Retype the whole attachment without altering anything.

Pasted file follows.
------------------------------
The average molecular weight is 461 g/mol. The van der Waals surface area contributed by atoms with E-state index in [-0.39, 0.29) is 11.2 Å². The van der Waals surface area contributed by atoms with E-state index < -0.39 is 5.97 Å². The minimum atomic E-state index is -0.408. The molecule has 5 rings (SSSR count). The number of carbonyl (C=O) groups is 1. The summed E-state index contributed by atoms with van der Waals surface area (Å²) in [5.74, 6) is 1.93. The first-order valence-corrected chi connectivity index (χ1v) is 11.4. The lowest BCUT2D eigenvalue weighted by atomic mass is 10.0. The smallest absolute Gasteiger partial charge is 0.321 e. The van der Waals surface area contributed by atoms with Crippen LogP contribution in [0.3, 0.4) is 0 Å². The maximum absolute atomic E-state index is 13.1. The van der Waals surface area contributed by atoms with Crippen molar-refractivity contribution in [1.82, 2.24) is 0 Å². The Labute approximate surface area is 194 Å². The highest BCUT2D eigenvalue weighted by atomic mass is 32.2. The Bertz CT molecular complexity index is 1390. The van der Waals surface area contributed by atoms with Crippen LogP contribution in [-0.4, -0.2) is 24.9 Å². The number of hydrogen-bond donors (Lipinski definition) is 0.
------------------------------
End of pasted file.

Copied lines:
The average molecular weight is 461 g/mol. The van der Waals surface area contributed by atoms with E-state index in [-0.39, 0.29) is 11.2 Å². The van der Waals surface area contributed by atoms with E-state index < -0.39 is 5.97 Å². The minimum atomic E-state index is -0.408. The molecule has 5 rings (SSSR count). The number of carbonyl (C=O) groups is 1. The summed E-state index contributed by atoms with van der Waals surface area (Å²) in [5.74, 6) is 1.93. The first-order valence-corrected chi connectivity index (χ1v) is 11.4. The lowest BCUT2D eigenvalue weighted by atomic mass is 10.0. The smallest absolute Gasteiger partial charge is 0.321 e. The van der Waals surface area contributed by atoms with Crippen LogP contribution in [0.3, 0.4) is 0 Å². The maximum absolute atomic E-state index is 13.1. The van der Waals surface area contributed by atoms with Crippen molar-refractivity contribution in [1.82, 2.24) is 0 Å². The Labute approximate surface area is 194 Å². The highest BCUT2D eigenvalue weighted by atomic mass is 32.2. The Bertz CT molecular complexity index is 1390. The van der Waals surface area contributed by atoms with Crippen LogP contribution in [-0.4, -0.2) is 24.9 Å². The number of hydrogen-bond donors (Lipinski definition) is 0.